Home of the month: At home with horses

PUBLISHED: 12:39 11 August 2014

David Brown with three of his beloved horses

David Brown with three of his beloved horses


Pat Bramley visits showjumping trainer David Brown at the Gosmore home he transformed into a centre for world-beating horses

Thistley End, GosmoreThistley End, Gosmore

David Brown has had two careers since he left Berkhamsted School in the late 1970s. Each has been a high-pressure job requiring huge talent and determination.

In his 20s, he was a professional show- jumper, mixing with riders at the top of the sport. Then, with his partner Kirsty, he set up a stableyard at Thistley End at Gosmore in Hitchin and trained horses, a career he has excelled in – one of his young charges is now ridden by 2008 Olympic gold medalist Lara Kraut and another by perhaps Britain’s most famous showjumper, John Whittaker.

Unsurprisingly, the equestrian facilities at the house in the village of Gosmore are state-of-the-art. As well as nine stables including two larger-than-usual boxes for mares and their foals, there’s a solarium for drying off horses in double-quick time after they’ve been washed down, a walker that can exercise automatically up to five horses at a gentle pace while their stables are being mucked out, and a top-of-the-range super-sized manege.

The house is pretty good too. It’s a proper home, not just a glorified extension of the stables for humans. On the first floor are three large bedrooms, each with its own en-suite bathroom. On the ground floor, two self-contained annexes have their own entrances from outside, plus there are numerous reception rooms, a farmhouse-style kitchen and a super conservatory.

The elegant living room with woodburnerThe elegant living room with woodburner

David says, ‘The house has flexible accommodation, ideal for an extended family or if you need staff to live on-site. After a hard day riding, there’s a nice Jacuzzi and a full-length balcony for sun worshippers. After all, it’s not only the horses that need a few luxuries in life,’ he laughs.

‘We set the yard up as a professional outfit but it would be perfect for a family which was seriously into horses. There are four major competition centres within one hour of here, including Addington in Bucks and Patchets in South Herts. Alternatively, you could live in the house and forget horses altogether and use the barns and stables for something else entirely.’

Unlike many in the sport, David, 51, wasn’t the product of an equestrian dynasty. At the family home in Kings Langley, there were no horses and his parents didn’t ride. But there were stables down the road, and after he was taken there for a riding lesson by his mum, well, that was him smitten. ‘Horses have always been my passion,’ he says.

There was no question about what he wanted to do after A-levels. He was hell-bent on having a crack at show-jumping for a living.

Open-plan kitchen-dining roomOpen-plan kitchen-dining room

His first major break came at 21 when he had the opportunity to go to Germany to ride young horses for Hans Gunter Winkler, the only showjumper to win seven Olympic medals, five of them gold.

Following that, he went on to join the stables of the great Alwin Schockemohle. In all, he was in Germany for six years. From there he moved to Switzerland to work for Belgian Philippe Le Jeune, who would go on to become one of the best showjumpers of all time. He is currently world champion.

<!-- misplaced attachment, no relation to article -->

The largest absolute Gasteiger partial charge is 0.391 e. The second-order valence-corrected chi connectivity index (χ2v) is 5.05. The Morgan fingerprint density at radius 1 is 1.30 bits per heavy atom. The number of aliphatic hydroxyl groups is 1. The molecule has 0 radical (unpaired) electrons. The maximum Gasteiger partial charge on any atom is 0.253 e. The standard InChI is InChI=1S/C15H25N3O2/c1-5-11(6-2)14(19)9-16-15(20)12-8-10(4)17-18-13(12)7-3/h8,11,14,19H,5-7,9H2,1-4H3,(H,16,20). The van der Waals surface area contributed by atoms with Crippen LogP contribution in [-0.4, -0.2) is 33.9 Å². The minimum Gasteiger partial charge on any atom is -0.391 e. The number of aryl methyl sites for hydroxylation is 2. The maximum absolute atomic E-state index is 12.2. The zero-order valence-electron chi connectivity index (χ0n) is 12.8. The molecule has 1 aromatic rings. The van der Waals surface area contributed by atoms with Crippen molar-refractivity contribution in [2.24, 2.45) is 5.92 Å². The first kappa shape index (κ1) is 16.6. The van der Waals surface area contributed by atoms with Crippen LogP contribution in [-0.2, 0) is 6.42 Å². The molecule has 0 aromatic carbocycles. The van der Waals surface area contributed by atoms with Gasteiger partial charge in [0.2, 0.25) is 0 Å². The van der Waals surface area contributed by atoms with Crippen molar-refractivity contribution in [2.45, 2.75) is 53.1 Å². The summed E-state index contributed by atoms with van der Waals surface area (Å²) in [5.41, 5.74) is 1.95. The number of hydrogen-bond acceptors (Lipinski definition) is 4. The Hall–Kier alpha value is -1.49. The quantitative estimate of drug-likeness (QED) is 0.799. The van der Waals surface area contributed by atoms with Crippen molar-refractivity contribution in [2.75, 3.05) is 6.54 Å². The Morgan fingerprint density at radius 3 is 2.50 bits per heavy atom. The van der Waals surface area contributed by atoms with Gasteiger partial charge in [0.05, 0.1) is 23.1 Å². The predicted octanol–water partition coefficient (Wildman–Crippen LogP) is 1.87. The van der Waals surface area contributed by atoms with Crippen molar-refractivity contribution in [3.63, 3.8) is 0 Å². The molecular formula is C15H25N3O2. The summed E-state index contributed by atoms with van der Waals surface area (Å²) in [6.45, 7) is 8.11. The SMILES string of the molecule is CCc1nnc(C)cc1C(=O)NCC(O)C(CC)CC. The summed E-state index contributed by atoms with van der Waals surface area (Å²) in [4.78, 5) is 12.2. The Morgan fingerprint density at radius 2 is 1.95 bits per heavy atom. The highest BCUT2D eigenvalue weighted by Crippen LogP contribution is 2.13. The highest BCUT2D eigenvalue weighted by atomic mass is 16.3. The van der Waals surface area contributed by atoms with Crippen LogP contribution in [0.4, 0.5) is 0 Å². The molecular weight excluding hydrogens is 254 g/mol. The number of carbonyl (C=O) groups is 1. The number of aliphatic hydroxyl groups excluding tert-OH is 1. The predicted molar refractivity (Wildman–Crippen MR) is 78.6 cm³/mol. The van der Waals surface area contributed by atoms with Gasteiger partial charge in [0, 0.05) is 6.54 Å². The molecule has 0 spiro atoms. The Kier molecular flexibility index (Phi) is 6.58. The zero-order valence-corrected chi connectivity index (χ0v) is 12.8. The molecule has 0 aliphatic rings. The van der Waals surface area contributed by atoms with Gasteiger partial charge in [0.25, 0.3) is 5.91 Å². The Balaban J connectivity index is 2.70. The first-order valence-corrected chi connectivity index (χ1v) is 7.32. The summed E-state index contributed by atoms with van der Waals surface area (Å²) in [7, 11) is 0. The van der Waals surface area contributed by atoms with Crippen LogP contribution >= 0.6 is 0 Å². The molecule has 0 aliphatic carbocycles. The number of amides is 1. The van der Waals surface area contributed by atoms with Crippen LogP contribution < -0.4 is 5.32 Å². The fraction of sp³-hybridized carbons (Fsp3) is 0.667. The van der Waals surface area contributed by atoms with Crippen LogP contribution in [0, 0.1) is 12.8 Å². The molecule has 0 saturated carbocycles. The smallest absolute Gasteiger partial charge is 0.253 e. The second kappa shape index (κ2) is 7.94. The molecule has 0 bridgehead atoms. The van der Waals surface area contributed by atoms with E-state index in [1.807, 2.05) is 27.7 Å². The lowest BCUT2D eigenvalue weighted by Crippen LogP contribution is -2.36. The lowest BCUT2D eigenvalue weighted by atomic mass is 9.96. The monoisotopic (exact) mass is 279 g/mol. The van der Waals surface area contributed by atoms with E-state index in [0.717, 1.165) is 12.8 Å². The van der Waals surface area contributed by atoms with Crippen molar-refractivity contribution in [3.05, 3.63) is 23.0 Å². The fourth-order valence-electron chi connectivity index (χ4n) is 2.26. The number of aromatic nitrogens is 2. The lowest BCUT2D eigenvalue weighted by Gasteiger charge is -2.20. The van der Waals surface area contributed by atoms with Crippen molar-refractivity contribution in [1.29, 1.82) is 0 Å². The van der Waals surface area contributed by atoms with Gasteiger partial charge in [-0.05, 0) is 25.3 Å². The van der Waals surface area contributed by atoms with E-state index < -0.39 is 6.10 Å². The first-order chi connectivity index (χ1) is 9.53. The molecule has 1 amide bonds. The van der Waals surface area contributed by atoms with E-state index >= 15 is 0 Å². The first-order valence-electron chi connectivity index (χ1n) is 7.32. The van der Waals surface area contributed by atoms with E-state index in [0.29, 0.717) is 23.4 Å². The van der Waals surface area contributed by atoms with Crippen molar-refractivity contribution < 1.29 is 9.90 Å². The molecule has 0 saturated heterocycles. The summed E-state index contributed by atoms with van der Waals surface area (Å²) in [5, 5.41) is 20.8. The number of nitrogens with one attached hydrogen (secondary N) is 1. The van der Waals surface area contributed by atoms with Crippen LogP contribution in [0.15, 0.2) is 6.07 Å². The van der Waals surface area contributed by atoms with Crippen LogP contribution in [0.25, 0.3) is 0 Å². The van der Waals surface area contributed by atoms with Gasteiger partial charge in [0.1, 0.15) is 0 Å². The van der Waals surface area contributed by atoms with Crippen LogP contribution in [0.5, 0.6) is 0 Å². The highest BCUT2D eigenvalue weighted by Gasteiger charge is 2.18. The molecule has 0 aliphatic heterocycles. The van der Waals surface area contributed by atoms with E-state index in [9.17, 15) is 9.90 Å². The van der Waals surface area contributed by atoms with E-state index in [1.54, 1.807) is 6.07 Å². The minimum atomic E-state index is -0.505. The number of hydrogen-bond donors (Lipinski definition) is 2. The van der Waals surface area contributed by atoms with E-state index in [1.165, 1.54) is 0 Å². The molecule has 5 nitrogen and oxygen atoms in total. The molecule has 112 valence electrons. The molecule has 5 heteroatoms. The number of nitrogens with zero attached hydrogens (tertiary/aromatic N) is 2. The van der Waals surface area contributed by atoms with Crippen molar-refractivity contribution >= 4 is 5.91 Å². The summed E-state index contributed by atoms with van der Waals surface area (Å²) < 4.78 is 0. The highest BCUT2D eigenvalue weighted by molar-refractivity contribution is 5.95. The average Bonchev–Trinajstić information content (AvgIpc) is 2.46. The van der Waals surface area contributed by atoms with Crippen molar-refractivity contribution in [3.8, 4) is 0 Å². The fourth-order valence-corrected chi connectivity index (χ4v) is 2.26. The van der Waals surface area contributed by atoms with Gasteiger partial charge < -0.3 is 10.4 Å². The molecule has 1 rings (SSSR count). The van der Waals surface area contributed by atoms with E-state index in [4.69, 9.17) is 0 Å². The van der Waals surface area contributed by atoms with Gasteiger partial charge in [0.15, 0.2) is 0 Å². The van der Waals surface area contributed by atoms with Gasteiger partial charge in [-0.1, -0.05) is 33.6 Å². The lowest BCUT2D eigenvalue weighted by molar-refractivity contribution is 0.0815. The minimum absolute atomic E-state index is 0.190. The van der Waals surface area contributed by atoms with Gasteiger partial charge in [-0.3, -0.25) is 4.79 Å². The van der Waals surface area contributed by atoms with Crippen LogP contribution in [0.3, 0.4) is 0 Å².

For the rider from Hertfordshire, helping to select and train promising young horses for world-famous names was the experience of a lifetime, but it didn’t make him sufficiently well-off financially to invest in top-class horses and make the big time in his own right.

Back home in England at the age of 30, he felt the time had come ‘to get a proper job’. The only option that appealed and for which he was qualified was a career in the City.

One of the many horse-related pieces in the houseOne of the many horse-related pieces in the house

With Kirsty, another highly-accomplished rider, he bought a house in Brookmans Park, where they had two children and kept their horses at stables run by a friend in Borehamwood. Although he no longer depended on showjumping as a primary source of income, riding remained his passion.

Eventually, seven years ago, the 
pair took the plunge and set up their own yard as a professional outfit at Thistley End.

‘We decided to select young horses that were unbroken and train them up for potential top-class competition,’ David explains. ‘At that point it seemed like a lifetime ago that I was working for Winkler, Schockemohle and Le Jenue, but you never forget the attributes a young horse requires to make it to the top.

‘Kirsty looked after the riding side, I know what to look for when you’re choosing an animal with potential and the facilities you need to prepare them for competition at the highest level. Between us, we had the experience and know-how to make a professional go of it.’

Horse excercise and training areaHorse excercise and training area

Kirsty and David have now separated, so there is just one young horse left in the breeding programme, which will be sent away shortly to be professionally trained . ‘I also still have the three older mares we used for breeding – I wouldn’t want to sell them, they’ll stay with me for the rest of their lives,’ says David.

The children are now 19 and 21 and both at university ‘not interested in horses, thank heavens,’ laughs 
their father. Now a successful broker, trading in European bonds, David says the facilities are wasted now and the five-bedroom home is too large for him.

For these reasons, Thistley End is on the market through Savills with a guide price of £1.695m.

And of course it comes with the full works for anyone, like the Browns, who wants an equestrian centre to train up tomorrow’s winners.

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